56.4 F
San Diego
Thursday, Feb 9, 2023
-Advertisement-

For Its Next Project, Viasat Thinks Small

Viasat Inc. is targeting 2026 to introduce a constellation of satellites very different from the high-cost ViaSat-3 constellation it plans to launch in the early 2020s.

The recently announced project will consist of smaller, more inexpensive satellites, and there will be more of them: almost 300. They will fly in low Earth orbit, much lower than the satellites in Viasat’s previous plans.

The move was a surprise, analyst Mike Crawford of B. Riley/FBR said in a recent research note.

The prospect of federal subsidies is motivating the company, CEO Mark Dankberg said in calls with analysts in late May.

- Advertisement -

“Basically it’s the demand side that we’re after. And the only thing that’s really changed on the demand side are government subsidies,” Dankberg said in an interview with an Alliance Bernstein analyst on May 27.

“If the subsidies go away or aren’t there, it’s more questionable how valuable that is,” he said at another point.

Dankberg did not give a dollar value for the subsidies, and the figure was not immediately available through the company.

A Change of Plans

Viasat (Nasdaq: VSAT) was already planning a satellite constellation different from ViaSat-3, one that would operate at what is called medium Earth orbit (greater than 1,240 miles high).

The federal government plans to subsidize rural broadband service with low latency — that is, with less lag time or interruptions — under its Rural Digital Opportunity Fund or RDOF program.

This spring the Carlsbad corporation asked the federal government to let it operate at low Earth orbit, to take advantage of the possible federal funding. Low Earth orbit can be as low as 110 miles and as high as 1,240.

The project is still early in the planning stages. It is still too early to tell whether Viasat can successfully bring in a government subsidy for the project.

First Up: ViaSat-3

In the near term, Viasat plans to launch ViaSat-3. The project consists of three large satellites (weighing 6.4 tons apiece) in geosynchronous orbit (roughly 22,000 miles high). At such an orbit, each satellite moves at such a speed where it seems to hover in one spot over the Earth turning below it. The corporation plans to launch one satellite serving North and South America, a second serving Europe and Africa, and a third serving countries in the Asia-Pacific region.

Viasat is expected to spend more than $2 billion on the Viasat-3 project.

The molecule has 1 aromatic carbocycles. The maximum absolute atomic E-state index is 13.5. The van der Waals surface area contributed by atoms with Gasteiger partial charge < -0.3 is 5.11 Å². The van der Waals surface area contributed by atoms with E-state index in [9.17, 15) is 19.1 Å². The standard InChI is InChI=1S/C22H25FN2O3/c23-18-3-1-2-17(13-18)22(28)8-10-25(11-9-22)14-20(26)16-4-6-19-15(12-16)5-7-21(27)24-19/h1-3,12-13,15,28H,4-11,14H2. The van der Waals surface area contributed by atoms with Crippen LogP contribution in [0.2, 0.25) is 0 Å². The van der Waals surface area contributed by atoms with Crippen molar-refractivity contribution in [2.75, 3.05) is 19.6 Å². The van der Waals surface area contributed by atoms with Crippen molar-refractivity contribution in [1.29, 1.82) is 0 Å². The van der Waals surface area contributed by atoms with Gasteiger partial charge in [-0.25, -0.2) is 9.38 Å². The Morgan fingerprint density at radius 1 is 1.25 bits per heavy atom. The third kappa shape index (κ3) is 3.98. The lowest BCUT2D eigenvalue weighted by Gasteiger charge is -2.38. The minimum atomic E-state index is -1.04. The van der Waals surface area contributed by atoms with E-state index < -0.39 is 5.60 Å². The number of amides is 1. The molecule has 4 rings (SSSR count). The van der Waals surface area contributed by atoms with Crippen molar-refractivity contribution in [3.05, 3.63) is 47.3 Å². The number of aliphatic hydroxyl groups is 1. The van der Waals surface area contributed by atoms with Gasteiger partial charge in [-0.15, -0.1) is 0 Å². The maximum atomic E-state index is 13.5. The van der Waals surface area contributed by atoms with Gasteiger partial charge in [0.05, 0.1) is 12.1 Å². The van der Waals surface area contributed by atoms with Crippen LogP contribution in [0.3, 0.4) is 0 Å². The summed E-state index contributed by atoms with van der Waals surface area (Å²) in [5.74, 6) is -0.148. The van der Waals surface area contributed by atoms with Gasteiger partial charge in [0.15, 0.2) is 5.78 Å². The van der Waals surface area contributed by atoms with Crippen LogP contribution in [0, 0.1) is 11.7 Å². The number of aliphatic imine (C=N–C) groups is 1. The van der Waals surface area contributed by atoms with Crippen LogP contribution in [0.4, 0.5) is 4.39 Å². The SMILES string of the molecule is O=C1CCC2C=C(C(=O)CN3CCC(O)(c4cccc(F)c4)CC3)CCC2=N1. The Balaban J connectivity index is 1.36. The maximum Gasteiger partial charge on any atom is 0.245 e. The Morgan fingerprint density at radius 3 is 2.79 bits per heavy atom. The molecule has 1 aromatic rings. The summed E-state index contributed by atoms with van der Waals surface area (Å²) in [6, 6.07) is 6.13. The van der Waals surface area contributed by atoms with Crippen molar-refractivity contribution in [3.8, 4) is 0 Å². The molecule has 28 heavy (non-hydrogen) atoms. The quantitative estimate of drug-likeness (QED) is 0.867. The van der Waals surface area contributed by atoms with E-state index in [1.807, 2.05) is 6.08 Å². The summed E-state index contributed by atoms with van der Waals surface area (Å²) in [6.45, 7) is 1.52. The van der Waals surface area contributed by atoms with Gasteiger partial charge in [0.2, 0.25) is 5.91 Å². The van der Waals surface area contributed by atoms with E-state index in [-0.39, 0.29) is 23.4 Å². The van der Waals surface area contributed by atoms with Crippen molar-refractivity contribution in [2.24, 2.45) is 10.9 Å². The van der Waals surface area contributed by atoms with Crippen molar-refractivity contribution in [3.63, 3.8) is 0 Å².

Dankberg, on an investor conference call, said the company’s goal is to ship its first ViaSat-3 satellite to its launch site as early as autumn. Pandemic-related issues, however, might make the schedule slip.

Crawford, in his research note, said the ViaSat-3 satellite serving the Americas may go into service as early as December 2021. He added that by 2026, he thinks Viasat will be “well through its fleet investment phase and generating substantial FCF” or free cash flow.

Taking the Long-Term View

Dankberg addressed other topics in his analyst talks.

Generally Viasat is weathering the economic downturn well. The COVID-19 pandemic has created one significant problem for Viasat. The company offers satellite Wi-Fi service for passengers in specially fitted commercial aircraft. Airlines are flying far fewer passengers these days, so revenue has dropped. Viasat has responded by cutting expenses, including more than 300 jobs.

At one point in his talk with Alliance Bernstein analyst Peter Supino, Dankberg compared the in-flight business with The Walt Disney Corp.’s theme parks.

Disney’s theme parks successfully leverage the value of the company’s other media and entertainment assets. Right now the theme parks are “a huge drag” since no one can go to them, Dankberg said. But if for some reason Disney wanted to sell the theme parks, there would be buyers. “I don’t think there’s another media company in the world that wouldn’t instantly take over all those theme parks if they could,” he said.

“That’s how we look at our airline business,” the CEO said. “Right now The airline business is very stressed and we have a bunch of our business tied up in that. But we think that business is coming back and we wouldn’t trade that for other businesses ….”

Dankberg also told Supino that Viasat has orders from certain airlines to install in-flight communication equipment, but the airlines do not want to announce the orders yet.

In other news, Viasat announced on June 17 that it planned to issue $400 million in senior notes, or bonds. The bonds carry an interest rate of 6.5% and are due in 2028.

-Advertisement-

Featured Articles

-Advertisement-
-Advertisement-

Related Articles

-Advertisement-
-Advertisement-
-Advertisement-